If you’ve got any questions about the Shopify Fund, the projects or our plans, please don’t hesitate to ask — feel free to post them in the comments or email us at fund@shopify.com!

This article also appears in the Shopify Blog.

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How Shopify’s Apps Team Gets Things Done

by Joey deVilla on January 13, 2012

shopify apps team meeting

Pictured above is the team at Shopify to which I belong. It’s the Apps Team, and while it may be small, it takes on the company’s most ambitious projects: theShopify App Store, Shopify Experts, Shopify Partners and Shopify Fund as well as the company’s business development and developer advocacy efforts. It’s our team’s job to take the Shopify platform and see how far we can take it.

As a small team charged with a lot of responsibilities, we have to do things in a way that maximize the effect our actions have. Over the past year, we’ve worked out a number of ways of doing this, some gained from experience, others from experimentation. They’ve remained what’s called "tacit knowledge" — practiced by the team but not written down or formally codified in an operations manual — until team leader Harley Finkelstein, our Chief Platform Officer, collected them into a set of slides.

The way we get things done boils down to the general principles listed below. Your team may not be like ours, but I’m sharing these principles because you might find at least some of them useful:

  • Act like an owner. You don’t "just work here", you own a piece of a company and have a stake in its success. Work as if your livelihood, career and reputation were riding on it, because as an owner, it is! Be entrepreneurial and own your domain: if you have an idea and it lines up with the company’s goals, make that idea happen.
  • Know what to work on and what things to ship. While owners have the freedom to work on and ship whatever they like, they also work in the real world. 80% of what makes the company go is often achieved by doing the most important work first, which typically makes up 20% of the available tasks. Sometimes these tasks can be tedious and feel like drudgery, but if they’re what makes things happen for our customers and their customers, they’ve got to be done, and with the highest priority.
  • Done is better than perfect, or "the best" is the enemy of "the good". Perfectionism is a form of procrastination. It assumes that time is an infinite resource, that other tasks can wait while you add "just one more touch" and that "perfect" is attainable. You have to be able to make the call and say "done" at some point. A good feature that our customers use and enjoy is infinitely better than a perfect one that "will be available soon". As they say at Apple, "Real artists ship".
  • Have high standards. While done is better than perfect, good still remains better than bad.
  • It’s okay to fail; just fail gracefully. The only sure-fire way to not fail is to not do anything. Since we can’t do that and remain in business, never mind take the company to the heights we want to, we have to accept failure as part and parcel of trying. Sometimes we’ll make mistakes, other times we’ll do things right and still our best-laid plans won’t work because of circumstances outside our control. The trick is to learn from failure and make sure our failures aren’t fatal. As our CEO Tobi likes to say: "If I’m not failing every now and again, I’m not trying hard enough."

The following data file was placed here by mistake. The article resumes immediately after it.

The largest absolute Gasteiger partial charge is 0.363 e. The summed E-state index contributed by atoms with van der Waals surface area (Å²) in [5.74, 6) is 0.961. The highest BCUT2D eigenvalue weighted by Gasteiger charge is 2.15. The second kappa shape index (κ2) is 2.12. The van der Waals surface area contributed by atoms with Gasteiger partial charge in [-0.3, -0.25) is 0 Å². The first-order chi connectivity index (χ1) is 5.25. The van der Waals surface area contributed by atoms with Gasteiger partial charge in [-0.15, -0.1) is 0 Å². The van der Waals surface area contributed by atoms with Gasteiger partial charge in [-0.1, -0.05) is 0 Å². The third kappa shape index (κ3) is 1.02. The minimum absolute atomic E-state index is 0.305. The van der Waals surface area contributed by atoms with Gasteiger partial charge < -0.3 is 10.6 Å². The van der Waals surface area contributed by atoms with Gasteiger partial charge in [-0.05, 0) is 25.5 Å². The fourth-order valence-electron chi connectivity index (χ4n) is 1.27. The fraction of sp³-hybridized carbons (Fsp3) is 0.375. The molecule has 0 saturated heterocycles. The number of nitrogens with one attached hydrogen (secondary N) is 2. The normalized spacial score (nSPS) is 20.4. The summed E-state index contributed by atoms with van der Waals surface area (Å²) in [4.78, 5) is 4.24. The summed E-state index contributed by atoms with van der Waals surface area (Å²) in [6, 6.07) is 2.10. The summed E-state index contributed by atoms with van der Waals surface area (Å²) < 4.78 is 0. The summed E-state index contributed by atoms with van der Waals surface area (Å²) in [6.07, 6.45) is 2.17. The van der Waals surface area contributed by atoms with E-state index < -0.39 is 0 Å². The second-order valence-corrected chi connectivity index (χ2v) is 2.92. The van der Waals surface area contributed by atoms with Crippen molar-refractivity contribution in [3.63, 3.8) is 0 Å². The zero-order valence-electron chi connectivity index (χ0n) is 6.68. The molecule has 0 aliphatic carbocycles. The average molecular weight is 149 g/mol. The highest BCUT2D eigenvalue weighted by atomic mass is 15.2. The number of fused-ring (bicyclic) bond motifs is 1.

• Communicate good news quickly, communicate bad news ever more so. The first part is easy: it takes no effort to tell the team your project is a success. It’s a good thing to do so; good news bolsters the team and success often breeds more success. However, a combination of pride and fear (and in some companies, a "cover your ass" culture) makes it difficult to tell the team that you’re having trouble or that something’s not working out. It’s best to tackle problems as soon as possible, while they’re still small and manageable, and the best way to do this is to communicate bad news as quickly as possible — remember, it’s okay to fail.
  • Understand and respect the makers’ and managers’ schedules. As Paul Graham wrote in his essay, Maker’s Schedule, Manager’s Schedule, makers and managers operate by different schedules. Managers’ days are determined by their appointment calendars, which divide the days into hours and even half-hours, and things like meetings fit into the manager’s schedule easily. Makers, on the other hand, do things in half-day or even full-days blocks, and things like meetings are disruptive. Some of the team operate on a maker’s schedule, other operate on a manager’s schedule, and many of us switch between the two, depending on what day it is and what tasks they have on that day. Know who operates on which schedule (and when), and understand and respect those schedules.
  • Operate lean and mean. We’re made up of multi-talented, capable, autonomous, ambitious go-getters, and that means we don’t have to operate like a big, lumbering beast. Unless the circumstances are unusual, there really should be 2 people maximum per deal or project. Meetings and calls should be kept to 30 minutes or less, not counting brainstorming or design pow-wows. And full-on meetings aren’t always necessary: you should be able to "just pop by" anyone’s office or desk or call them up on Skype.
  • Update often. Because we operate lean, means and independently, communication is vital. Keep your teammates apprised of your progress! 
  • Draw the owl. In the end, that’s what you’re trying to do…

how to draw an owl

This article also appears in the Shopify Technology Blog.